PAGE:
I have just finished reading three newspaper articles about mental health. One was a general article about how four people have dealt with their own mental health issues and how they are each living a good life alongside of their mental health challenges. The second one was about mental health services for kids, especially online services (which are becoming ever more popular). The third one was about making mental health check-ups a part of the medical protocol for kids and teens. These articles appeared in the same newspaper on the same day. I was really jazzed because the reason I started writing this blog was to encourage more conversation surrounding mental health, and to bring that conversation out into the open. I am finding that the conversations about mental health are finding their way to the forefront of our society and no longer confined to the closet. They are not quite as common as talking about one’s favorite movie, but they are certainly increasing in number.
All three of the articles were stimulating, but the one that interested me the most was the one about mental health becoming part of routine medical protocol for kids and teens. It begins by discussing the need to have safe spaces for kids to go to when they are in need of supportive adult guidance if they are having emotional trouble. It is so important to make those spaces easily accessible and staffed by people who are open-minded, non-judgmental, and caring. The article continues by describing the urgency for better care for acute cases, some examples being the need for more mobile units that can go out into communities to help, more available beds for serious cases, and increasing the length of hospital stays for better and more permanent healing (this last point, in my opinion, is particularly important).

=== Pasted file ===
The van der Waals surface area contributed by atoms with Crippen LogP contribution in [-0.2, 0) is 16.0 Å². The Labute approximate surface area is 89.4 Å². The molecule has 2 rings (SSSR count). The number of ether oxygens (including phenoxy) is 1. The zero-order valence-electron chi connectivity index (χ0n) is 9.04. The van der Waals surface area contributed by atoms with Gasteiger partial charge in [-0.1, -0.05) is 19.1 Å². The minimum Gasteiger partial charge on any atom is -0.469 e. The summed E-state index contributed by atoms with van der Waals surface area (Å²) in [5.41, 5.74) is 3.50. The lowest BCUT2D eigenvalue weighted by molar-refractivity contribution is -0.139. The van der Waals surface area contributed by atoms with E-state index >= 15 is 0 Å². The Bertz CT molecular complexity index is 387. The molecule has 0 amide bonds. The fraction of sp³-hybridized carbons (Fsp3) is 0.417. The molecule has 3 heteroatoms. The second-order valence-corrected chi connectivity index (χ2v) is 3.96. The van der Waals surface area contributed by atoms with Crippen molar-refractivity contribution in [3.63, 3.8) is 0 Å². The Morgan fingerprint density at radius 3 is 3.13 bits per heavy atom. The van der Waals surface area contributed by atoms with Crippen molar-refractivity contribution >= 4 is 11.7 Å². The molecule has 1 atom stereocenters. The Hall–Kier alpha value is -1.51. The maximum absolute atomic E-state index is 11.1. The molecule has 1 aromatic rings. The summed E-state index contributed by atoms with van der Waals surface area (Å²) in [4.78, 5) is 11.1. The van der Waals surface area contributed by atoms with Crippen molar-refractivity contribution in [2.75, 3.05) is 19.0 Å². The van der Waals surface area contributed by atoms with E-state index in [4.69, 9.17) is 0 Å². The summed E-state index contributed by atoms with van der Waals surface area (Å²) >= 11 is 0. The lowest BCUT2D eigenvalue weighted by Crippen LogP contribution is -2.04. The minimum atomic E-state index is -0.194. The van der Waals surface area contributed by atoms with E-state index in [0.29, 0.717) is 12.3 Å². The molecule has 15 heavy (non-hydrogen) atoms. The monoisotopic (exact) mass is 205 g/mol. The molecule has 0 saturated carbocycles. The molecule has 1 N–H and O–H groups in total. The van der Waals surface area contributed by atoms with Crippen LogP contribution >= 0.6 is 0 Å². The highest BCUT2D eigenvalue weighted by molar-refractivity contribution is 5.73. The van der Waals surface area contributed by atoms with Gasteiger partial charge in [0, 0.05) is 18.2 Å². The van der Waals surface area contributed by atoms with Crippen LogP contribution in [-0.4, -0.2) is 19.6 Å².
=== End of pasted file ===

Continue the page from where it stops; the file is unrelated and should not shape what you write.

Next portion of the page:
But the point in the article that impacted me the most, and I hope will be the impetus for change with our comfort level with seeking mental health care, is the discourse about combining mental health care and physical health care. It is exciting to me that there is a possibility that we can create a culture in which mental and physical well-being are both part of standard pediatric care. The goal of this concept is to have an environment in which a parent and child automatically expect the pediatrician to be checking to see how the child is doing physically, mentally, and emotionally during his/her routine yearly check-up. A yearly check-up will be a time for vaccinations, lung, heart, belly, ear, and reflex checks, and a time to check-in to see how the child is doing emotionally and mentally. Imagine how incredible it will be when our society becomes so used to the idea of mental health and physical health being a unit that no one thinks twice about mental health questions becoming routine protocol. And if an emotional problem crops up, no one will question whether to get help. Getting help for mental challenges can become as normal as getting a broken arm set, or taking medicine for diabetes, or medicine for an earache. AMEN!